Over the five years from fourth quarter 2007 through fourth quarter 2012, annual NGDP growth averaged just 2.2 percent, causing NGDP to fall well below the 5.0 percent growth path analysts expected (Chart 1, left panel).

Chart 1: Stimulus Payments Boosted Consumer Incomes, Spending

Downloadable chart | Chart data

The NGDP shortfall was reflected in below-trend growth in household and corporate incomes and in state and local government revenues (Chart 2, left panels). The resultant financial stress—illustrated in the left-side panels of Chart 3—likely contributed to a slow recovery in output and employment.

Chart 2: Stimulus Checks, Other Government Transfers Boosted Household Savings

Downloadable chart | Chart data

Nominal GDP after COVID-19

In 2019, forecasters estimated the U.S. economy’s real growth potential at 2.0 percent, and the Federal Reserve reaffirmed a 2.0 percent inflation objective. The economy was likely near full employment. Thus, an appropriate target rate of NGDP growth would have been 4.0 percent (2.0 percent real potential growth + 2.0 percent target inflation). Private analysts were, in fact, expecting NGDP growth to average just under 4.0 percent over 2020–24.

COVID-19 initially caused a steep decline in both real activity and inflation. Over the first two quarters of 2020, real GDP fell 10.1 percent, and prices were unchanged. Policymakers responded with unprecedented fiscal and monetary support, and over the next five quarters—ending in third quarter 2021—real GDP increased by a stunning 12.9 percent, and prices rose 5.6 percent. This surge put NGDP just below the 4.0 percent growth path expected prior to the pandemic, as the right-hand panel of Chart 1 shows.

Household incomes, state and local-government revenues and corporate profits have exceeded prepandemic expectations, driven in part by large federal transfers and aggressive fiscal stimulus as noted in the right-hand panels of Chart 2. As a result, households and businesses experienced fewer financial strains during the pandemic period than in prior years (Chart 3, right panels).

Chart 3: Variation in Stimulus Payment Usage by Race and Ethnicity

Downloadable chart | Chart data

Real GDP remains about 2 percent below what was expected prepandemic, reflecting lingering supply problems. That real shortfall has been almost exactly offset by a price level that is 1.9 percent above prepandemic expectations.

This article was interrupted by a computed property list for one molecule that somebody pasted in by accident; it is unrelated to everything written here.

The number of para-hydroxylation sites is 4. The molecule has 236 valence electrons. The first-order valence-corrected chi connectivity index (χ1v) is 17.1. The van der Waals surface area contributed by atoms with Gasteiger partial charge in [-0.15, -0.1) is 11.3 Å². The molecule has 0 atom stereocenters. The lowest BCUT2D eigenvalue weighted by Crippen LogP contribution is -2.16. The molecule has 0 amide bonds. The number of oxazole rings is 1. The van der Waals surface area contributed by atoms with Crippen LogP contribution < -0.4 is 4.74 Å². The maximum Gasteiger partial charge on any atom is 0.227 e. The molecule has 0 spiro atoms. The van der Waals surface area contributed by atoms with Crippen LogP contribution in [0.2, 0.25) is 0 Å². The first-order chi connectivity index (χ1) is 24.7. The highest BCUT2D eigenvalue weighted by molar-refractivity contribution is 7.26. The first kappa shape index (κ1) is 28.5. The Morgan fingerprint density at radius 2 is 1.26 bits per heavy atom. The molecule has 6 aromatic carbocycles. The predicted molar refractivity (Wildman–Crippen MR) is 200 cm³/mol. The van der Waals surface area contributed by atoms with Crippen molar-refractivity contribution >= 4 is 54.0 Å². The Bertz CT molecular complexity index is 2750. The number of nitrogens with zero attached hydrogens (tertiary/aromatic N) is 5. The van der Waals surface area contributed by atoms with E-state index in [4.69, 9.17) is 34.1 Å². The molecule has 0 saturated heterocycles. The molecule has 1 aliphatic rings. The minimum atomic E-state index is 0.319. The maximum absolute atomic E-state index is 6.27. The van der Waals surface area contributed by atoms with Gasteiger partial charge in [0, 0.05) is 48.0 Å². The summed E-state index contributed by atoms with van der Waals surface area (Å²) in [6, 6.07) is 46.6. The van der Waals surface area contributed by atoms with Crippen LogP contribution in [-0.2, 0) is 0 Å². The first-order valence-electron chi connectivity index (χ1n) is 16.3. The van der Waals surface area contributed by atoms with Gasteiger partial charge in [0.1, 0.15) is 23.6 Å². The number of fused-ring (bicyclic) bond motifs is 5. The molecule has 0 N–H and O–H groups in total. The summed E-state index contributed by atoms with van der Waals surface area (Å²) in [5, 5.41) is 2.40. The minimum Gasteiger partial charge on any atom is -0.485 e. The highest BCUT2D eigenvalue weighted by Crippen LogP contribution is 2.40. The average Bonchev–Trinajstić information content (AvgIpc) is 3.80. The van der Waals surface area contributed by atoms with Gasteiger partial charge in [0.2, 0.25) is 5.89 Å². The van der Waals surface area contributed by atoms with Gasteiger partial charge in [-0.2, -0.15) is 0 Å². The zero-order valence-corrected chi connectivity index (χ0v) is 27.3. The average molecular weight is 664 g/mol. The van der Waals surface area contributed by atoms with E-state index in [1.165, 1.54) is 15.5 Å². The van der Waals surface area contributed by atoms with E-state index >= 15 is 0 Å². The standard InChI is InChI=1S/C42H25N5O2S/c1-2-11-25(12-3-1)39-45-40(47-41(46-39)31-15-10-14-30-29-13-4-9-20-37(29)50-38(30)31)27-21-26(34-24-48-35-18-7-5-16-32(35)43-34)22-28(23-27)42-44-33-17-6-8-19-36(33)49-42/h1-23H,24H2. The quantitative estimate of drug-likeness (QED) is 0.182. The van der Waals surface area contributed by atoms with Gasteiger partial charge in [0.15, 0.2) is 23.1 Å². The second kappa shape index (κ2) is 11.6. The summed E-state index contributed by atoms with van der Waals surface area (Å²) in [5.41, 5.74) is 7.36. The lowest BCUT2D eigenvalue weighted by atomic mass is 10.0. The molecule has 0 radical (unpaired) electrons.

A central bank focused solely on containing inflation would likely have been less accommodative, while a central bank focused solely on real activity would have applied more stimulus. The middle course that the Federal Reserve has followed so far, with below-trend output offset by above-trend inflation, is consistent with a 4 percent NGDP growth target.

Where do we go from here?

The policy response to COVID-19 has successfully protected the income and revenue streams of households, businesses, and state and local governments, limiting financial strains and promoting a strong labor market recovery. Aggregate income, as measured by NGDP, is back on its prepandemic path.

But will NGDP stay on that path? Professional forecasters think not. Blue Chip forecasters see NGDP growth exceeding 4.0 percent from now through 2025. Thereafter, growth stabilizes, leaving the level of NGDP 4.2 percent above trend, as depicted in the right panel of Chart 1.

If the pandemic has no lasting effect on real output, that upward shift in NGDP would imply a price path 4.2 percent higher than before the pandemic. If the pandemic leaves a lasting negative mark on output, the upward shift in the price path will be even larger. The expectations of Fed policymakers, as documented in the latest Summary of Economic Projections, are broadly consistent with this outlook.

An NGDP-targeting strategy would prescribe removing policy accommodation more rapidly than currently expected in order to keep incomes nearer their prepandemic trends and reduce the long-run price-level impact of the pandemic.

About the Authors
Tyler Atkinson

Tyler Atkinson

Atkinson is a business economist in the Research Department at the Federal Reserve Bank of Dallas.

Evan Koenig

Evan Koenig

Koenig was a senior vice president in the Research Department at the Federal Reserve Bank of Dallas.

Ezra Max

Max is a research analyst in the Research Department at the Federal Reserve Bank of Dallas.


The views expressed are those of the authors and should not be attributed to the Federal Reserve Bank of Dallas or the Federal Reserve System.